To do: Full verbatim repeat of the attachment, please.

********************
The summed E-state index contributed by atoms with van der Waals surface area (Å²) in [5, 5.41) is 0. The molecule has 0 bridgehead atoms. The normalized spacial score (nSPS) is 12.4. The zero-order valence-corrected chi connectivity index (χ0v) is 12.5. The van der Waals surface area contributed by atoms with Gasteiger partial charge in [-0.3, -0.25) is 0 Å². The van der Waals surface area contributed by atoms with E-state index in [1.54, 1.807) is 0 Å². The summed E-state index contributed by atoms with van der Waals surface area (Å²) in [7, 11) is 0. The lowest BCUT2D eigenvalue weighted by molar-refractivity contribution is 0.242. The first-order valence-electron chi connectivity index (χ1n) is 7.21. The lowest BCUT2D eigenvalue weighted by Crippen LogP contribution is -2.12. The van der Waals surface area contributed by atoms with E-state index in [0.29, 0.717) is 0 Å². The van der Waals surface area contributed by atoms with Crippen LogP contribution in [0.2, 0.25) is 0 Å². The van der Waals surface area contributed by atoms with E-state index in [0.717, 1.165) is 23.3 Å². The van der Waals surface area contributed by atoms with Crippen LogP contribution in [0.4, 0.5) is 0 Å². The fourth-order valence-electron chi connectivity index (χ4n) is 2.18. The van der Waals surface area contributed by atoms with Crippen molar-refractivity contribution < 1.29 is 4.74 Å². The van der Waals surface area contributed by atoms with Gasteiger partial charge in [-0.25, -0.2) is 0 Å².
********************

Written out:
The summed E-state index contributed by atoms with van der Waals surface area (Å²) in [5, 5.41) is 0. The molecule has 0 bridgehead atoms. The normalized spacial score (nSPS) is 12.4. The zero-order valence-corrected chi connectivity index (χ0v) is 12.5. The van der Waals surface area contributed by atoms with Gasteiger partial charge in [-0.3, -0.25) is 0 Å². The van der Waals surface area contributed by atoms with E-state index in [1.54, 1.807) is 0 Å². The summed E-state index contributed by atoms with van der Waals surface area (Å²) in [7, 11) is 0. The lowest BCUT2D eigenvalue weighted by molar-refractivity contribution is 0.242. The first-order valence-electron chi connectivity index (χ1n) is 7.21. The lowest BCUT2D eigenvalue weighted by Crippen LogP contribution is -2.12. The van der Waals surface area contributed by atoms with E-state index in [0.29, 0.717) is 0 Å². The van der Waals surface area contributed by atoms with Crippen LogP contribution in [0.2, 0.25) is 0 Å². The van der Waals surface area contributed by atoms with E-state index in [0.717, 1.165) is 23.3 Å². The van der Waals surface area contributed by atoms with Crippen LogP contribution in [0.4, 0.5) is 0 Å². The fourth-order valence-electron chi connectivity index (χ4n) is 2.18. The van der Waals surface area contributed by atoms with Crippen molar-refractivity contribution < 1.29 is 4.74 Å². The van der Waals surface area contributed by atoms with Gasteiger partial charge in [-0.25, -0.2) is 0 Å².